The face of the cloud is changing every day. Different storages, different means, and different measures; keeping up with cloud data is imperative to success. But what are the top truths about data in the cloud?
The way that we store data is changing. Data access is changing. This is why we would like to share a recent article from InfoWorld that highlights Cloudant (now part of IBM) CEO Derek Schoettle’s insight of cloud computing. Herein, we would like to share with you 7 Truths about Data in the Cloud.
Multicloud services will become more popular
Developers will look for the best service and expect providers to be compatible with one another. Whereas Amazon Web Services used to be the only choice for developers, the market now has several viable cloud options, such as SoftLayer, Rackspace, and Windows Azure that work well with one another.
No one wants all of their eggs in one basket, and developers are no different. With more choice will come the birth of the heterogeneous cloud experience.
Open source cloud technologies will continue
Keeping up with the pace of technology innovation is nearly impossible for one company to do on its own. Part of this is because the larger a company gets, the more risk averse it becomes, and pushing technology forward requires taking risks. This reality drives up the value of innovating on top of open source projects.
Customers see less benefit from vertical integration
While at first vertical integration can drive cost efficiency, ultimately, it compromises the sum value of the parts. For example, having all of your data in one Oracle or AWS stack may save your company money up front, but once you’re locked in, there is little need for that provider to innovate, given the lack of competition. At this point, it becomes a game of price increases and big support contracts.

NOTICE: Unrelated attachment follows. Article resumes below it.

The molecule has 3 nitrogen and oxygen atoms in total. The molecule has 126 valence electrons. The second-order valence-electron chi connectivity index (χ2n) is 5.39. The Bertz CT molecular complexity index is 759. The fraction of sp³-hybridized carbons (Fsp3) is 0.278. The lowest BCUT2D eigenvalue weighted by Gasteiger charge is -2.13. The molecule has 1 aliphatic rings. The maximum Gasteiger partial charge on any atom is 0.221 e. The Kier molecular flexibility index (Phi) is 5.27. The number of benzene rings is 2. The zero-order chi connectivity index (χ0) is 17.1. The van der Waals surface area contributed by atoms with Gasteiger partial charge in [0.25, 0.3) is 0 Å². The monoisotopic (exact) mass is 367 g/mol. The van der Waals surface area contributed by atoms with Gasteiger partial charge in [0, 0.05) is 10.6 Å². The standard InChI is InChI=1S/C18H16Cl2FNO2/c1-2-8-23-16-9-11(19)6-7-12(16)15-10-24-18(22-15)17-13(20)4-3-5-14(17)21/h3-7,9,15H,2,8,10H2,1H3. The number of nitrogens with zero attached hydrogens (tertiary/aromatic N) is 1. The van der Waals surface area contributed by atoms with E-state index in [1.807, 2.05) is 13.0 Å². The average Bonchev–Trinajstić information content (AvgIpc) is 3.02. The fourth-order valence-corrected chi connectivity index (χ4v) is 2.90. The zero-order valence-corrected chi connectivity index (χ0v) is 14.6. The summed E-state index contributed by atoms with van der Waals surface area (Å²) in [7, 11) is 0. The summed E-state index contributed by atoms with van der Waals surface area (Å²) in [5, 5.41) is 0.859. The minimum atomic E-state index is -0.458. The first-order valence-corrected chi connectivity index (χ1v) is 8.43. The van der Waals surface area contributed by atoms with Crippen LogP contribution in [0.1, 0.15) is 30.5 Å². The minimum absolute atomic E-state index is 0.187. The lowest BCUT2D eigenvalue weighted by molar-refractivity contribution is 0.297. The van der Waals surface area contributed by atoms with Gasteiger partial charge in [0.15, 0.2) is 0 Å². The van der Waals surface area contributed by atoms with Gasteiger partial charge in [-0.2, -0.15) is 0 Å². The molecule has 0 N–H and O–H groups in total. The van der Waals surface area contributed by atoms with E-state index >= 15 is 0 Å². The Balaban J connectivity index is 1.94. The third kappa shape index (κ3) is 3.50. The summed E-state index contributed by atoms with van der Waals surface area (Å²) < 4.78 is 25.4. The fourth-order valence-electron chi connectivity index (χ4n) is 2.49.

That’s not to say there is no benefit to vertical integration when it comes to hardware. Wikinomics made the point long ago that it’s good for everyone when Oracle can create a new business ecosystem by acquiring Sun, or when Google launches its own handsets so that it can control the firmware and deliver better mobile apps to users. The supply chains involved in producing hardware harken back to the industrial age. Efforts like the Ubuntu Edge show how difficult it is to manage the hardware supply chain at a smaller scale.
The cloud economy allows companies to leverage the good of vertical integration while avoiding stagnation. The whole purpose of the cloud is to make hardware irrelevant. Many new companies launch today never having touched the physical hardware that runs their applications. When cloud infrastructure is this commoditized, there’s no reason to get locked into the software and services layered on top of it. That’s why we’re seeing the current revolution in open source information management software. As 2014 progresses, we’ll see the smart companies hopping from cloud provider to cloud provider, taking the best open source software along with them for the ride.
NoSQL: Growing, Improving, but already Matured
Though NoSQL has been criticized over the past couple of years, data scientists, architects, and traditional IT departments will get over the perceived risk of the alternatives to relational data stores. Companies will move in droves to leverage the ease and simplicity of the schema-less approach to building data-rich Web and mobile applications. NoSQL is not as immature as many think — it’s an established group of database technologies, and even Gartner is helping to educate IT decision makers on the benefits of eventual consistency and how it can be a far more powerful and cost-effective option to traditional strong-consistency models.